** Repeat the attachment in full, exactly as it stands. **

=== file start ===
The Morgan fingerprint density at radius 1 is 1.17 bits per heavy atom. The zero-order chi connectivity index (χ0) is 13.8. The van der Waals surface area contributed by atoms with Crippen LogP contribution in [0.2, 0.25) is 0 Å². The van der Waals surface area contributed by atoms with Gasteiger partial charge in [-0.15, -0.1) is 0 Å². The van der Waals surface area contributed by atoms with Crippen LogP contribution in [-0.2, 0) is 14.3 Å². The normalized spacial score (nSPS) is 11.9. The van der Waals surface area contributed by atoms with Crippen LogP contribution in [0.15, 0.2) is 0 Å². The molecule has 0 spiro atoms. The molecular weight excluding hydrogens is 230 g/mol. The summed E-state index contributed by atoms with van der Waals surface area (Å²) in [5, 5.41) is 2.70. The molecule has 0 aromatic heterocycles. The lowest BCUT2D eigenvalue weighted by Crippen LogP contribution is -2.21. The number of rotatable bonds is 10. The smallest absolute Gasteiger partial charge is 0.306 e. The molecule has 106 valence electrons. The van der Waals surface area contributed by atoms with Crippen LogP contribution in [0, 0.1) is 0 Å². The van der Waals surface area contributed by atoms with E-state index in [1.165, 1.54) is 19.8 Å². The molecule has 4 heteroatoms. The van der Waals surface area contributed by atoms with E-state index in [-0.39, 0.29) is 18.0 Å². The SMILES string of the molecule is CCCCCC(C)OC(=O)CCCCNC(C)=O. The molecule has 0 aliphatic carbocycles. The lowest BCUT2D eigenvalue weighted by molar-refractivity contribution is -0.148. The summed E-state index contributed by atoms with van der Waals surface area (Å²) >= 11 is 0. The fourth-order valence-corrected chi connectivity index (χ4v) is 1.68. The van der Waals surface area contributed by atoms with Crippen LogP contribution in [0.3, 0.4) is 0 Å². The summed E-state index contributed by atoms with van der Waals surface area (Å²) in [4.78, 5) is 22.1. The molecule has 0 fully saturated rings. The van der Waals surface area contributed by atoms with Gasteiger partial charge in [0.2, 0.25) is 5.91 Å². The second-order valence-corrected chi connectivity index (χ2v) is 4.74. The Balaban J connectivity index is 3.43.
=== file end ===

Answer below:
The Morgan fingerprint density at radius 1 is 1.17 bits per heavy atom. The zero-order chi connectivity index (χ0) is 13.8. The van der Waals surface area contributed by atoms with Crippen LogP contribution in [0.2, 0.25) is 0 Å². The van der Waals surface area contributed by atoms with Gasteiger partial charge in [-0.15, -0.1) is 0 Å². The van der Waals surface area contributed by atoms with Crippen LogP contribution in [-0.2, 0) is 14.3 Å². The normalized spacial score (nSPS) is 11.9. The van der Waals surface area contributed by atoms with Crippen LogP contribution in [0.15, 0.2) is 0 Å². The molecule has 0 spiro atoms. The molecular weight excluding hydrogens is 230 g/mol. The summed E-state index contributed by atoms with van der Waals surface area (Å²) in [5, 5.41) is 2.70. The molecule has 0 aromatic heterocycles. The lowest BCUT2D eigenvalue weighted by Crippen LogP contribution is -2.21. The number of rotatable bonds is 10. The smallest absolute Gasteiger partial charge is 0.306 e. The molecule has 106 valence electrons. The van der Waals surface area contributed by atoms with Crippen LogP contribution in [0, 0.1) is 0 Å². The van der Waals surface area contributed by atoms with E-state index in [1.165, 1.54) is 19.8 Å². The molecule has 4 heteroatoms. The van der Waals surface area contributed by atoms with E-state index in [-0.39, 0.29) is 18.0 Å². The SMILES string of the molecule is CCCCCC(C)OC(=O)CCCCNC(C)=O. The molecule has 0 aliphatic carbocycles. The lowest BCUT2D eigenvalue weighted by molar-refractivity contribution is -0.148. The summed E-state index contributed by atoms with van der Waals surface area (Å²) >= 11 is 0. The fourth-order valence-corrected chi connectivity index (χ4v) is 1.68. The van der Waals surface area contributed by atoms with Crippen LogP contribution in [0.3, 0.4) is 0 Å². The summed E-state index contributed by atoms with van der Waals surface area (Å²) in [4.78, 5) is 22.1. The molecule has 0 fully saturated rings. The van der Waals surface area contributed by atoms with Gasteiger partial charge in [0.2, 0.25) is 5.91 Å². The second-order valence-corrected chi connectivity index (χ2v) is 4.74. The Balaban J connectivity index is 3.43.